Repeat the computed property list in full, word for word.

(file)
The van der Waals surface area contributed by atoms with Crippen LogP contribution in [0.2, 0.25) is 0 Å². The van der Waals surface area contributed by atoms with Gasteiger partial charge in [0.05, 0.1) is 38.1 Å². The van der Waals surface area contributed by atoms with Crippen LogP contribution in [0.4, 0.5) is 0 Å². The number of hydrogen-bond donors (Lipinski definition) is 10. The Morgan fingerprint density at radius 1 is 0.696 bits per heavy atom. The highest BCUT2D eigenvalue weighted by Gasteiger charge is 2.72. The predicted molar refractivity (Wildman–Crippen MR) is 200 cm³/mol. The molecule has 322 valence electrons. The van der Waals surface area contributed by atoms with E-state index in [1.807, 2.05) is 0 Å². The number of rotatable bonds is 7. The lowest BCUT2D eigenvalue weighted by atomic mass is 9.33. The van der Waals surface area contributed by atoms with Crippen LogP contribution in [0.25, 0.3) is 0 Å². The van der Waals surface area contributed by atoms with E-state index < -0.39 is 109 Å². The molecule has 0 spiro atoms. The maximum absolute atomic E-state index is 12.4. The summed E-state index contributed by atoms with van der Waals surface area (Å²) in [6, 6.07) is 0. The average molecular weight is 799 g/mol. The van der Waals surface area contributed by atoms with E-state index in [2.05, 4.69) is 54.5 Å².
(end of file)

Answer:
The van der Waals surface area contributed by atoms with Crippen LogP contribution in [0.2, 0.25) is 0 Å². The van der Waals surface area contributed by atoms with Gasteiger partial charge in [0.05, 0.1) is 38.1 Å². The van der Waals surface area contributed by atoms with Crippen LogP contribution in [0.4, 0.5) is 0 Å². The number of hydrogen-bond donors (Lipinski definition) is 10. The Morgan fingerprint density at radius 1 is 0.696 bits per heavy atom. The highest BCUT2D eigenvalue weighted by Gasteiger charge is 2.72. The predicted molar refractivity (Wildman–Crippen MR) is 200 cm³/mol. The molecule has 322 valence electrons. The van der Waals surface area contributed by atoms with E-state index in [1.807, 2.05) is 0 Å². The number of rotatable bonds is 7. The lowest BCUT2D eigenvalue weighted by atomic mass is 9.33. The van der Waals surface area contributed by atoms with Crippen LogP contribution in [0.25, 0.3) is 0 Å². The van der Waals surface area contributed by atoms with E-state index < -0.39 is 109 Å². The molecule has 0 spiro atoms. The maximum absolute atomic E-state index is 12.4. The summed E-state index contributed by atoms with van der Waals surface area (Å²) in [6, 6.07) is 0. The average molecular weight is 799 g/mol. The van der Waals surface area contributed by atoms with E-state index in [2.05, 4.69) is 54.5 Å².